How to manage conflict

Conflict situations make us uncomfortable. The vast majority of us view it as a negative thing.
But I think we would all agree that it is impossible to get through life without encountering it.
In fact most of us encounter a situation of conflict on a daily basis. Be it in our personal relationships, our work lives, in a queue at the airport, driving home in heavy traffic on a rainy Tuesday evening… Conflict is an unavoidable fact of life.
It is interesting then that we are so surprised when we encounter it and how fearful we can be of it. Most of us are ill-equipped to cope with conflict.
Our go-to response is usually anger or hurt, both negative feelings. We feel threatened. Naturally we try to avoid these negative responses. But what if these negative feelings could be transformed into more positive responses?
What if we accepted that the emergence of conflict is a normal part of life and developed the skills to deal with it in a more constructive way?
If we engage with the conflict issue and learn something valuable in the process, then we make conflict a positive thing.
Take a disagreement between a couple as an example. If a conflict arises, generally both parties will be very aware of it. There is a palpable sense of awkwardness to usually easy interactions; a feeling of unease; something not quite right. Communication becomes superficial or terse. Or worse – silence reigns.

Once the couple both realise they are in a conflict situation, it is what they do next that really matters. They must acknowledge that a conflict exists. Only when conflicts are brought out into the open, do they have the chance of being dealt with effectively.
Managing conflict effectively requires skills. Skills that sadly are not usually taught to our children at school. But with these skills, the idea of facing conflicts with others is not nearly so daunting, and in fact can be stimulating and exciting. Kenneth Kaye says that ‘if we manage conflict constructively, we harness its energy for creativity and development’.
Dialogue is the key element in constructive conflict resolution.
Listening with empathy to another’s feelings and beliefs is not easy. But it is fundamental to effective communication.
Practically speaking, this means trying to imagine what it feels like to be in the other person’s shoes at that moment and then reflecting what you experience back to them to check whether you understand their feelings correctly. This can be very difficult to do especially when you have strong opposing views.
But it is possible when both parties are truly committed to understanding. Something amazing happens when people feel understood and accepted at a deep level. Their need to hold onto their preconceived solution to the conflict often dissipates.
And therein is the shift in perception and the key to unlocking the conflict.
It is magical to watch this process happen, even more incredible to experience it first-hand.
So the next time you get that feeling of unease at the emergence of a disagreement with your partner or work colleague – don’t shy away from it.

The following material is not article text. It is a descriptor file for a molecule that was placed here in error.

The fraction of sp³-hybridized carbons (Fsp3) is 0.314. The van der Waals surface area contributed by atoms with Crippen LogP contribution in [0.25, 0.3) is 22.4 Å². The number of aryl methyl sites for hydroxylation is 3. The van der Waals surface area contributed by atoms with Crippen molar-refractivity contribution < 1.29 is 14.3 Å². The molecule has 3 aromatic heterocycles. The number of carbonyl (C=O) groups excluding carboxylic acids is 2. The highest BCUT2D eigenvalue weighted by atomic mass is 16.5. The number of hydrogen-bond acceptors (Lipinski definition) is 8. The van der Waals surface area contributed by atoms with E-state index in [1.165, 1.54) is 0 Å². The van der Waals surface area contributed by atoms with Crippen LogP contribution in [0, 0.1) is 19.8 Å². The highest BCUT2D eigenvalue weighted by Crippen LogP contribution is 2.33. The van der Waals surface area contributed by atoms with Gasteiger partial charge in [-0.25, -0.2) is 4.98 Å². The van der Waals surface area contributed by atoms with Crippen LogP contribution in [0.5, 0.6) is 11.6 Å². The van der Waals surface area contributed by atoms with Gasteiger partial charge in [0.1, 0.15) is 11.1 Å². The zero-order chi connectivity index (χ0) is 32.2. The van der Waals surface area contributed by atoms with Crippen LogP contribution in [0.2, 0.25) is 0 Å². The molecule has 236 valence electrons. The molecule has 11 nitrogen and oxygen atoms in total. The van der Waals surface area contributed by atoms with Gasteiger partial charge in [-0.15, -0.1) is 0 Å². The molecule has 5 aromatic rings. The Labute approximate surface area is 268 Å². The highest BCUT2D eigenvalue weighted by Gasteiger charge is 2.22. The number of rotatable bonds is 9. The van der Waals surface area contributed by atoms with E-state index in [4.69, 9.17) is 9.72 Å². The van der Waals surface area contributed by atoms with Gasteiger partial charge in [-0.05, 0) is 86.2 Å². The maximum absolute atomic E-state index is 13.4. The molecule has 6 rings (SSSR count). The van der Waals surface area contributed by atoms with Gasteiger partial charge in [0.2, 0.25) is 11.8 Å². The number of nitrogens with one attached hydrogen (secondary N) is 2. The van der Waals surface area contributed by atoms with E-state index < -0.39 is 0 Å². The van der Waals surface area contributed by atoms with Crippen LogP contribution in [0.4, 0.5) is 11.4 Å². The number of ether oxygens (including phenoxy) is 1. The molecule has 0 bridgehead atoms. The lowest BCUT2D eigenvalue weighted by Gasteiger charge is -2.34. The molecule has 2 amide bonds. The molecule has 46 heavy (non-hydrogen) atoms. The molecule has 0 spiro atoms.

Take it as an opportunity for self development, a chance to deepen and strengthen your relationships.

How Psychotherapy can help with anxiety

It is natural to feel anxious when something unexpected or difficult is happening in our lives or worry about significant current or future life events.
Sometimes, however this can feel overwhelming and make an impact on our daily lives and relationships and we can experience bad anxiety, panic attacks and difficulty in sleeping or relaxing.
Sometimes these symptoms can be there, underlying how things are going in your life and a trigger like sudden change, bereavement can tip us into constant anxiety or panic. It can also occur in a more general way (generalised anxiety) where excessive worry can be the main thing in one’s life. Sometimes underneath that anxiety is an avoidance of more difficult emotions like grief, loss, sadness, trauma etc.
This can also mean that unless these underlying very important thoughts and feelings are addressed the anxiety can possibly get worse or take over one’s life and relationships with others.
Often unknowingly people do try to manage these anxieties by over working, exercising excessively or drug and alcohol use or misuse. Intrusive thoughts then can emerge and Obsessive Compulsive Disorder (OCD) can be a manifestation.
Psychotherapy is an effective and proven option for the treatment of anxiety, it can help identify what is triggering the anxiety. It is a safe place to explore how life experiences may have set up responses and ways of thinking and feeling that can be maladaptive.
Using Psychodynamic therapy to explore interpersonal and emotional issues is very effective for relief of the symptoms. As the feelings and emotions of anxiety are made more conscious and worked through in therapy the reward is the potential to also enjoy the heartfelt connection and love and the ability to say yes to life.
Sources:
The Body Remembers (2003) – B Rothschild
Nice Study – Generalised Anxiety Disorder in Adults (2011)
British Psychological Society and Royal College of Psychiatrists – Trial of Integrative Therapy for GAD (2008) – Newman, Borkovec, Fisher, Nordberg